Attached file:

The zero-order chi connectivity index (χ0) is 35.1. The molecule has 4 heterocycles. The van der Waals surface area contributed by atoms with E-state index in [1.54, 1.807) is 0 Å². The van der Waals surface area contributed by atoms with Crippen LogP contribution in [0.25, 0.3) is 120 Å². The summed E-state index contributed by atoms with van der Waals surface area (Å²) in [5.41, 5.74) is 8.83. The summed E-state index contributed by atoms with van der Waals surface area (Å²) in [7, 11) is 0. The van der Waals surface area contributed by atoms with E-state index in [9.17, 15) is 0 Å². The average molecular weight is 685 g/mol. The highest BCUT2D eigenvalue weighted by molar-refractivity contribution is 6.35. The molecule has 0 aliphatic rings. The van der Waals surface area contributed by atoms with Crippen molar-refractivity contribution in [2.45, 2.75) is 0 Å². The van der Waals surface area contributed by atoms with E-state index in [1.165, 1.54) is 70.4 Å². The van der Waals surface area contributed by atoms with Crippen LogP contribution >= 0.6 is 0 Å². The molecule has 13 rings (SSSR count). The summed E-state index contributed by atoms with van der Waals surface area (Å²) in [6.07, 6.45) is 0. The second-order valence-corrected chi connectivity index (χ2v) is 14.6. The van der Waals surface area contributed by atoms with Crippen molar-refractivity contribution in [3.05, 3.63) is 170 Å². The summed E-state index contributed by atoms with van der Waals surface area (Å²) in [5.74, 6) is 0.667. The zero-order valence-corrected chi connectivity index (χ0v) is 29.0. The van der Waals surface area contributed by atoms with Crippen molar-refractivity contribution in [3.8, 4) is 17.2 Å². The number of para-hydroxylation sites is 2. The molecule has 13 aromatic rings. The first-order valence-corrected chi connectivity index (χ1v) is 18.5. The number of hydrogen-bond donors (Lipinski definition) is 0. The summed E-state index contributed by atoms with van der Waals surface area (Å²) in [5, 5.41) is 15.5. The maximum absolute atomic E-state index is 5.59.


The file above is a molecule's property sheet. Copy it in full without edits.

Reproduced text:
The zero-order chi connectivity index (χ0) is 35.1. The molecule has 4 heterocycles. The van der Waals surface area contributed by atoms with E-state index in [1.54, 1.807) is 0 Å². The van der Waals surface area contributed by atoms with Crippen LogP contribution in [0.25, 0.3) is 120 Å². The summed E-state index contributed by atoms with van der Waals surface area (Å²) in [5.41, 5.74) is 8.83. The summed E-state index contributed by atoms with van der Waals surface area (Å²) in [7, 11) is 0. The van der Waals surface area contributed by atoms with E-state index in [9.17, 15) is 0 Å². The average molecular weight is 685 g/mol. The highest BCUT2D eigenvalue weighted by molar-refractivity contribution is 6.35. The molecule has 0 aliphatic rings. The van der Waals surface area contributed by atoms with Crippen molar-refractivity contribution in [2.45, 2.75) is 0 Å². The van der Waals surface area contributed by atoms with E-state index in [1.165, 1.54) is 70.4 Å². The van der Waals surface area contributed by atoms with Crippen LogP contribution >= 0.6 is 0 Å². The molecule has 13 rings (SSSR count). The summed E-state index contributed by atoms with van der Waals surface area (Å²) in [6.07, 6.45) is 0. The second-order valence-corrected chi connectivity index (χ2v) is 14.6. The van der Waals surface area contributed by atoms with Crippen molar-refractivity contribution in [3.05, 3.63) is 170 Å². The summed E-state index contributed by atoms with van der Waals surface area (Å²) in [5.74, 6) is 0.667. The zero-order valence-corrected chi connectivity index (χ0v) is 29.0. The van der Waals surface area contributed by atoms with Crippen molar-refractivity contribution in [3.8, 4) is 17.2 Å². The number of para-hydroxylation sites is 2. The molecule has 13 aromatic rings. The first-order valence-corrected chi connectivity index (χ1v) is 18.5. The number of hydrogen-bond donors (Lipinski definition) is 0. The summed E-state index contributed by atoms with van der Waals surface area (Å²) in [5, 5.41) is 15.5. The maximum absolute atomic E-state index is 5.59.